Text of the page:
08 Aug Four Tips to Order Espresso Like An Italian
This is a guest post contributed by Alison Haas. If you’d like to blog for NOIAW, e-mail email@example.com with your ideas!
Italians believe that life’s pleasures are a God-given right. By contrast, in the United States, hard work is nearly synonymous with the pursuit of happiness. Maybe because of the romanticized version of Italy portrayed in films like Under the Tuscan Sun, we Americans tend to imagine Italy as a land, of bountiful, untethered pleasure.
Despite two years studying Italy’s language and history at Middlebury College, I only superficially understood the way that Italians approached pleasure prior to departing for study abroad in Florence, Italy. The missing key to my understanding? Espresso.
In the early weeks of 2015 before I left, I did a lot of fantasizing. Many of these fantasies were set in cafés where I’d occupy my extra time alone with anonymous, low-stakes social interaction. I’d post up at a corner table, steam from a cappuccino breaking across my face, to linger over an obscure Italian text written by some long-forgotten poet. Afternoon hours would lazily drift into breezy early evenings. A dark-haired someone would make prolonged eye contact with me from across the room.
What I didn’t anticipate, what I couldn’t possibly imagine, was how the process of ordering an espresso would color my vision of the entire country. Here’s what I learned about ordering an espresso like an Italian.
1. Don’t Expect to Sit Down
“Andiamo a prendere un caffè” was a phrase that rang in my ears during the months I spent in Florence. I would hear this from classmates, from colleagues at my internship, or on the street between passing strangers. Most Italians go out for a coffee in the morning for breakfast, after lunch, or as a break (una pausa) from work or in the middle of a class. Getting a coffee is as much about fueling up for the rest of the day as it is about taking a break and socializing with friends, colleagues, or your local barista.
When you step into a café (in Italy, what we think of as a cafe isusually called un bar), the first thing you’ll see are the people lined up, standing, at a chest-height counter (il bar) or glass pastry case. Behind it, the barista expertly tends the espresso machines. There may be a few seats occupied by older folks, but the vast majority of coffee drinkers will be standing up, probably with one elbow on the bar. Sitting is a luxury reserved for pasticcerie (pastry shops). In a bar, it will cost you a few extra euro.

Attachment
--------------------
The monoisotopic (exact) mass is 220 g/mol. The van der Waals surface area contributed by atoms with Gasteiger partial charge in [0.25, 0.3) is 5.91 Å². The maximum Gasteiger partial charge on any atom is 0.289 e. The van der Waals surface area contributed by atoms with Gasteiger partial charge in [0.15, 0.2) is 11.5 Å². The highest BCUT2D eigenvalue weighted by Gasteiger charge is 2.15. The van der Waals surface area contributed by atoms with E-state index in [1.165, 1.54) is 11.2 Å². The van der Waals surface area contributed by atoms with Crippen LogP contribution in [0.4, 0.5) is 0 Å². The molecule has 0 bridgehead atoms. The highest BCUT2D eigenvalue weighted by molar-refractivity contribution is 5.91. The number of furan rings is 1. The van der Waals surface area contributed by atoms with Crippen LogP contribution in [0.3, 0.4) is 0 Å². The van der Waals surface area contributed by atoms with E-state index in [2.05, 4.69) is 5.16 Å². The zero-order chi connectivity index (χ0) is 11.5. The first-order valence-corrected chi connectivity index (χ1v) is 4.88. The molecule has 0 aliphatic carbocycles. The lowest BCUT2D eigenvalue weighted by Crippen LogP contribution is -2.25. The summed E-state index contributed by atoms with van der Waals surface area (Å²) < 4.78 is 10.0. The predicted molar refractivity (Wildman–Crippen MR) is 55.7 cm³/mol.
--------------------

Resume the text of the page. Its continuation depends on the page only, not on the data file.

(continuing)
2. Get In, Get Out
Some customers may drop a small spoonful or two of sugar from a dish on the counter into their cups and stir methodically. The tinkling of spoons against the ceramic resounds as if to say “we are impatient” and “we have been doing this all our lives.” In other words, do not expect to stay much longer than the time it takes to drink your coffee. There will always be someone else waiting to take your spot at the bar. Americans are often surprised to learn that camping out in a cafe all day with your laptop is unheard of. Coffee is also never taken to go in Italy.
3. Good Manners Go a Long Way
Have no fear and put your manners to good use! Step up to the bar (or in some cases, a separate counter with a register that will give you a ticket to present at the espresso bar) and place your order. Be sure to greet the barista (ciao, buongiorno, buonasera), and say please (per favore, per piacere). Good manners go a long way. “Prendere un caffè al bar” is like paying a visit to a watering hole. It is a communal activity, a right, something in which one takes pleasure; it is an expression of cohabitation, of survival, of joy. Governed by the rules of common decency and mutual respect, sipping a coffee “al bar”, shoulder to shoulder with a fellow citizen, is democracy in action.
Italians believe that daily consumption of coffee is an essential part of maintaining psychological and physical well-being. To me, the Italian approach to coffee reveals the unique Italian ability to relish life’s small moments. Italian espresso culture blurs the lines between necessity and pleasure, between body and soul. In my opinion, Italy has its priorities straight when it comes to slowing down and enjoying life. You may be perpetually late, but who cares? So is everyone else. With this in mind, once you have your coffee in hand, relax. After all, enjoying life’s small pleasures is the ultimate key to blending in with the Italians.
Alison Haas is a recent graduate of Middlebury College where she was an International and Global Studies major. After studying French and Italian, and spending one semester in Paris, France and a subsequent semester in Florence, Italy, her interests in foreign language, food, and culture were solidified. Currently living in New York City, Alison is pursuing a career in the wine industry and uniting her passions for communications, writing, wine and foreign language.